From: The Honorable Michael M. Honda
Sent By: email@example.com
Ask the IRS to include Battery Energy Storage under the Investment Tax Credit
Supported by: Tesla Motors, Inc., Stem Inc., Green Charge Networks, Energy Storage Association, Silicon Valley Leadership Group, Imergy Power Systems
Cosigners: Pocan, Castor, Langevin, Tonko, Cartwright, Lofgren, Grijalva, Hastings
Closing: TODAY – COB February 5, 2016
The IRS is currently working on new guidance to accompany Section 48 of the tax code, which provides a 30% tax credit for qualifying renewable energy systems on commercial properties, commonly known as the Investment Tax Credit (ITC).
Technology is the key to our energy future, and tax incentives such as the ITC have encouraged the adoption of renewable energy technologies. In just the last few years, advancements in solar and wind technologies, in combination with the ITC, have led to the rapid deployment of renewable energy technologies across the nation.
Right now, energy storage technologies are being developed across the country that can fundamentally improve the way we generate, deliver and consume energy. Energy storage is being deployed on every part of the electric grid, increasing its capacity, flexibility, and reliability. However, energy storage has not been receiving the same benefits from the ITC as other renewable energy technologies.
Please join me in asking Treasury Secretary Lew and IRS Commissioner Koskinen to issue guidance on Section 48 that includes battery energy storage technologies, which will help speed the deployment of new storage throughout the country.
To join this letter, please contact Laurie Chong in my office atLaurie.Chong@mail.house.gov or 202-225-2631.
Michael M. Honda
Member of Congress
Dear Secretary Lew and Commissioner Koskinen,
We are writing to urge you to develop guidance on 26 USC §48, the commercial Investment Tax Credit (ITC), that recognizes the benefit of energy storage. Energy storage technologies — including when paired with renewable generation or used as standalone resources — can provide an array of benefits to businesses and utilities across the nation, and thus should be able to receive a standalone benefit from the ITC.
As you know, the ITC provides a corporate tax credit for the purchase of qualified alternative energy resources, including solar, wind, geothermal, microturbines, and fuel cells. However, the existing guidelines only allow for storage to be interpreted under a narrow definition as property that directly supports alternative energy sources. For example, Private Letter Rulings allow energy storage devices to receive the ITC if, and only if, the storage devices receive at least 75 percent of their energy directly from qualified alternative energy resources such as solar. Supporting other alternative energy resources is only one of many applications that energy storage can provide, and energy storage has great potential to broadly impact both the energy and transportation sectors.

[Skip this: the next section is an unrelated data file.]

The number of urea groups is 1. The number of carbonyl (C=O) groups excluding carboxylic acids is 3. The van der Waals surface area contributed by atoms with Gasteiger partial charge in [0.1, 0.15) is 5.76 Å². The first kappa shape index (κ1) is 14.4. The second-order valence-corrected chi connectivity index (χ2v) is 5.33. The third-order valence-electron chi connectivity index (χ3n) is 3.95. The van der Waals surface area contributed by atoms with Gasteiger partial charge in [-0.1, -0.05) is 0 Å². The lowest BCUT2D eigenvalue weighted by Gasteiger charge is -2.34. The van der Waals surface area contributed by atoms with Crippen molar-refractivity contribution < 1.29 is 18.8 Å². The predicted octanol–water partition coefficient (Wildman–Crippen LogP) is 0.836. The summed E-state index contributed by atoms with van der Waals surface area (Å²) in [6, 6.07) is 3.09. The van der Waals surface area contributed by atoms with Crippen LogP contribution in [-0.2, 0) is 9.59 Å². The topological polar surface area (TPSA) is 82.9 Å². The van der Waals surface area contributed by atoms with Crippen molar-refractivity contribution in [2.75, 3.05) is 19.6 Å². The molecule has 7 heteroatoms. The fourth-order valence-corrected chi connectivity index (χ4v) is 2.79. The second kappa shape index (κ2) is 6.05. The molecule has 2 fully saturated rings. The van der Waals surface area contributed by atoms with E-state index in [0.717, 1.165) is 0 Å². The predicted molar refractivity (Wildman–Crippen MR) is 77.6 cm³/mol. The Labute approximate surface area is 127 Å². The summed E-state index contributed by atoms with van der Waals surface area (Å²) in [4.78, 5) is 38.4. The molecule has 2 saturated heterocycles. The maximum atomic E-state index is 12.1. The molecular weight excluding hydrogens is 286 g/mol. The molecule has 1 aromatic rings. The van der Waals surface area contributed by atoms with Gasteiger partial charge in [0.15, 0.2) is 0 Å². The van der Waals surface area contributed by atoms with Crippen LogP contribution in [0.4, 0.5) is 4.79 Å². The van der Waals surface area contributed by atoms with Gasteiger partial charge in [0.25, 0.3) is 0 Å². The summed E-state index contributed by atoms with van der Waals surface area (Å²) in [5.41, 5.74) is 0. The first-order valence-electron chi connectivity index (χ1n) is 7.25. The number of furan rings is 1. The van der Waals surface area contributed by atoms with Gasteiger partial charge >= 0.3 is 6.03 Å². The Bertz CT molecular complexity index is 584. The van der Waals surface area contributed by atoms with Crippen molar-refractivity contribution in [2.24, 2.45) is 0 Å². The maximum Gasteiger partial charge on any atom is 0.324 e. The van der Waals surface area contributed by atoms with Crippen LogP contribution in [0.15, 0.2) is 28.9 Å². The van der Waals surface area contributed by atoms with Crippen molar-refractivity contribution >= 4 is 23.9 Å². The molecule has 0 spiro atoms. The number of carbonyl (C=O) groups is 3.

Storage devices have the capability to store large amounts of electricity, are deployable at any location in the country, and can not only work in concert with any form of energy generation, but can be designed specifically to provide benefits to the grid. These systems can operate as standalone systems to provide large-scale grid systems support, or through aggregations of smaller “behind-the-meter” systems that are connected to the grid, resulting in a more efficient grid that is more resistant to disruptions. As Independent System Operators/Regional Transmission Organizations (ISOs/RTOs) begin to prepare for the new realities of the Clean Power Plan and the increased penetration of intermittent energy resources, the deployment of flexible technologies such as energy storage to enable these resources on the grid is of paramount importance to maintaining a reliable national electric grid. Deployment of these grid-connected energy storage systems could further facilitate renewables deployment, increase grid reliability and resiliency, and reduce the need for fossil fuel-fired ‘peaker’ stations and expanding transmission infrastructure.
We are encouraged that the Department of the Treasury and the Internal Revenue Service are taking action to update the current regulations under §48. As you develop this guidance, we urge you to include energy storage technologies as broadly as possible under current law.
Thank you for your attention to our request. We believe that including storage devices as property under §48 is an important step in securing our nation’s energy future. Providing guidance that is inclusive of energy storage will allow for the nationwide adoption of these technologies in new and broader applications while enabling consumers to take full advantage of the benefits provided by the ITC.
We look forward to working with you on this important matter.